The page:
I dreaded the day would eventually come when I would have to get my Mother OFF the road….take her driver’s license, sell her car, cancel her car insurance and take away the last form of independence she had.
In my book, I describe in detail the events that finally led to Mom being literally forced off the road. Mom started getting lost coming to our home in Gloucester, then came the inevitable car accidents (that she never remembered). We lived in the same house for 15 years and in the last year, she couldn’t find it. Many a night I couldn’t sleep wondering if she was “running the roads” and possibly still years later, looking for my Dad and her husband driving around alone late at night. It was agony.
The day that the CU called me urgently at work, it finally hit home. Mom was literally standing in the middle of the CU parking lot. She was looking from side to side for her vehicle. The CU manager called me at work and she was describing the horrific and sad scene while I was ON the phone with her. She told me “your Mom is in our parking lot, she looks lost, she can’t find her car”. OM GOSH…..Thankfully one of the employees went out and helped her find her car.
**I had the choice of hiring a personal chauffeur for Mom, but I knew that would not go over well. By the time she argued and demanded her keys back – they would quit. Her car would be in her driveway and she would be unable to drive it, because the driver would have Mom’s keys. The car, MOM’S car, would stay at her home, but she would be unable to drive it. I scrapped that idea when visions of Mom getting extremely upset at the person I (if it had gone through) hired.
**Next, I thought about taking her car away while she was still in her home and had not yet begun living at the ALF. How, just how would she get around? I could also picture her walking down her neighborhood street until she eventually came to a busy highway about 1/2 mile away – or walking and getting absconded by some evil person. I couldn’t bear to think about something happening to her, so that idea was scrapped also.
**The third consideration, was one that merely ended up being a “fleeting” thought. I could drive her around, she would actually enjoy it – and I would be at peace with myself. BUT I worked a good 40 miles away at the north end of our county. I worked for a school system and it would have been physically impossible for me to drive Mom on errands throughout the day. The only way the situation would work, would be for me to quit my job and be Mom’s personal chauffeur. That was a great idea – however, I needed to work for the additional income that helped pay our mortgage every month. NO way could I quit my job to drive Mom around all day long. I wish I could have, but it was not possible nor feasible.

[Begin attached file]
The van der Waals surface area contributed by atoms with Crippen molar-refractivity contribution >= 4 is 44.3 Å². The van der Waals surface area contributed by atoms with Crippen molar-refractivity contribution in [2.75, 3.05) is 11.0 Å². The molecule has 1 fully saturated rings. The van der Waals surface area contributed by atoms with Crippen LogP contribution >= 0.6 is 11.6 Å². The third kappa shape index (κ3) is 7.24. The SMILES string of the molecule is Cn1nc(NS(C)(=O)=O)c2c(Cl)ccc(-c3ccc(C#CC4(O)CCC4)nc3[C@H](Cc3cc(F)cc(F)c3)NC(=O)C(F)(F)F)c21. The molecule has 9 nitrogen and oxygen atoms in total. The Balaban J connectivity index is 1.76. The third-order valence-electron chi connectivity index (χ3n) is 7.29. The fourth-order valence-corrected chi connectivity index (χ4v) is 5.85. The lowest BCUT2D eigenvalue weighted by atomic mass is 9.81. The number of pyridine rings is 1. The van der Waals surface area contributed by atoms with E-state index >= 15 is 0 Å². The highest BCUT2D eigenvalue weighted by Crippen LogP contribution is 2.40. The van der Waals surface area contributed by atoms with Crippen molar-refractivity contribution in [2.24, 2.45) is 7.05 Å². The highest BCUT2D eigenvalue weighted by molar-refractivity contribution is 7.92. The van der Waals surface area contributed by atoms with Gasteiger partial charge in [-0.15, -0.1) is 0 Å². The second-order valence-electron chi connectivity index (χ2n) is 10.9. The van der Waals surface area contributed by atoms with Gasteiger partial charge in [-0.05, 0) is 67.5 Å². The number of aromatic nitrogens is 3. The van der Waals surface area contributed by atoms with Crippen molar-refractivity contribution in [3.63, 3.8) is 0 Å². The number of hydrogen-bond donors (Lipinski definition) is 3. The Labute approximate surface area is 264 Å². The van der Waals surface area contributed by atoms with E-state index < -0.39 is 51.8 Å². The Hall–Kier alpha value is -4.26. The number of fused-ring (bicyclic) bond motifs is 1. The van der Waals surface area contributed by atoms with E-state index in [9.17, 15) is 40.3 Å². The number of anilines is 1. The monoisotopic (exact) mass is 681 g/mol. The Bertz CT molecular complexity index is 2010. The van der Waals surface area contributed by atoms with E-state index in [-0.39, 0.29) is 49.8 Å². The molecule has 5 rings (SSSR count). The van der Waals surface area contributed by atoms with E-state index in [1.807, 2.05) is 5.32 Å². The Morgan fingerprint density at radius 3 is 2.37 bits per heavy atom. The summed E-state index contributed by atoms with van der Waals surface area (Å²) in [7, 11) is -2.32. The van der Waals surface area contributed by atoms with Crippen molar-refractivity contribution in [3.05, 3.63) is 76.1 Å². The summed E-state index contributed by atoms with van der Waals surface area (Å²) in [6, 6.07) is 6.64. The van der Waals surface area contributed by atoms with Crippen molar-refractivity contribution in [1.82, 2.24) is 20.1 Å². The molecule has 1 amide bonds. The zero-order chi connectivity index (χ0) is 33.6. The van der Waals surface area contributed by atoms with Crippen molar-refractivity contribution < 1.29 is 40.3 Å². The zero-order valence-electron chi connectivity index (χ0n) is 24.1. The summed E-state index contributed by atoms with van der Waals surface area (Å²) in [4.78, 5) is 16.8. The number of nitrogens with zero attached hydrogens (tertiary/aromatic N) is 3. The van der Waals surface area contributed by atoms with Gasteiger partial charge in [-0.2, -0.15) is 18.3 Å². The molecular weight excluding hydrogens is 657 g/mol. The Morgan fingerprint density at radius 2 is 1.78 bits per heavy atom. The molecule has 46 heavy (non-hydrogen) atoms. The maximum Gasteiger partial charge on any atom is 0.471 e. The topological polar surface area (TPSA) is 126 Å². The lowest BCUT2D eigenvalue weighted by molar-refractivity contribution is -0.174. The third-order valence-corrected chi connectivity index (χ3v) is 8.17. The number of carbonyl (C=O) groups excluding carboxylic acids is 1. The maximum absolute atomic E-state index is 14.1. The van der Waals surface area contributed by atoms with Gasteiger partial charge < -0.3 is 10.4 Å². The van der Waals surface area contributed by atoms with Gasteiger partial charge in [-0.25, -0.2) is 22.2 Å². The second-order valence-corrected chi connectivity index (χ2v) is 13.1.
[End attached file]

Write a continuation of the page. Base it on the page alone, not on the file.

Good grief. Once Mom was placed into the assisted living facility, her car went with her. The Director of the ALF was mortified that Mom was still driving. A relative suggested I take a piece of paper, draw a big right arrow on it, and place it on the steering wheel. That way, when Mom left the ALF, she would see the arrow (only hopefully) and turn RIGHT as it was a one way street out of the facility. I look back now and cannot believe I agreed to such an idiotic suggestion.
Now that Mom was diagnosed with ALZHEIMER’s by medical professionals, I was informed by her car insurance agent (who was beyond panicked at the idea of Mom still driving) – that IF Mom got into an accident and injured or killed someone —- I WOULD BE HELD fully accountable. Since I now had DOCUMENTED proof of her Alzheimer’s and I CONTINUED to ALLOW her to drive – the responsibility for her actions would fall on me.
I can tell you – that is all I needed to know. It didn’t matter to anyone else – they wouldn’t be held responsible, so of course they were beyond pissed that I had Mom stripped of all driving privileges. Driving in our country, is a PRIVILEGE, not a RIGHT anyhow.
I literally had to call Mom’s elder attorney – place Mom on the phone to speak with her – for Mom’s elder attorney to tell Mom that she “couldn’t drive anymore”. Mom was furious. She didn’t understand consequences any more all she understood was she would not be driving her car, and I could relate to how she felt. How everyone else felt anymore, I didn’t care. If Mom had killed or maimed someone for life, and it would fall back on ME – not only could my husband and I lose everything we had – I could never deal with such a tragedy, knowing I should have gotten MOM OFF THE ROAD sooner than I did.
Shame on me. No excuses. Mom was now finally OFF the road. We took her car to our home and fixed it up and sold it. I handed over the cash to Mom, it was HER property and HER money.
Don’t forget readers and caregivers – the money from the sale of Mom’s car and the car itself, belong to your loved one. This does not mean a free car for the family. The car must be sold and directions followed as per your loved ones elder attorney directions. –Suzette